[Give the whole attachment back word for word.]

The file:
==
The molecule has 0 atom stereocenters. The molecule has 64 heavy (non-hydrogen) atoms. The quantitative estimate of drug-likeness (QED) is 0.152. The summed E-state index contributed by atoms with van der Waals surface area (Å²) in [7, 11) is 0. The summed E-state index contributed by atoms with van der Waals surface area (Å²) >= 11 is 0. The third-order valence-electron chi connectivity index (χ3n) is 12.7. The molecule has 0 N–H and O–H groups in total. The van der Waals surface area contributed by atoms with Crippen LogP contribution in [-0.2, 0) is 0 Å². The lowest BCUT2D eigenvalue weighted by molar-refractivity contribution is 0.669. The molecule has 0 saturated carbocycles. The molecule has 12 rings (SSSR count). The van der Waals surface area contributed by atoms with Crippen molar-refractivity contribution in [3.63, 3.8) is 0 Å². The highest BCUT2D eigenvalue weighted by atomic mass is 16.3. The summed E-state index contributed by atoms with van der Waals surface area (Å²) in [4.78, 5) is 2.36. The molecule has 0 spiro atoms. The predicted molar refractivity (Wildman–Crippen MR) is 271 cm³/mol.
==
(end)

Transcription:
The molecule has 0 atom stereocenters. The molecule has 64 heavy (non-hydrogen) atoms. The quantitative estimate of drug-likeness (QED) is 0.152. The summed E-state index contributed by atoms with van der Waals surface area (Å²) in [7, 11) is 0. The summed E-state index contributed by atoms with van der Waals surface area (Å²) >= 11 is 0. The third-order valence-electron chi connectivity index (χ3n) is 12.7. The molecule has 0 N–H and O–H groups in total. The van der Waals surface area contributed by atoms with Crippen LogP contribution in [-0.2, 0) is 0 Å². The lowest BCUT2D eigenvalue weighted by molar-refractivity contribution is 0.669. The molecule has 0 saturated carbocycles. The molecule has 12 rings (SSSR count). The van der Waals surface area contributed by atoms with Crippen molar-refractivity contribution in [3.63, 3.8) is 0 Å². The highest BCUT2D eigenvalue weighted by atomic mass is 16.3. The summed E-state index contributed by atoms with van der Waals surface area (Å²) in [4.78, 5) is 2.36. The molecule has 0 spiro atoms. The predicted molar refractivity (Wildman–Crippen MR) is 271 cm³/mol.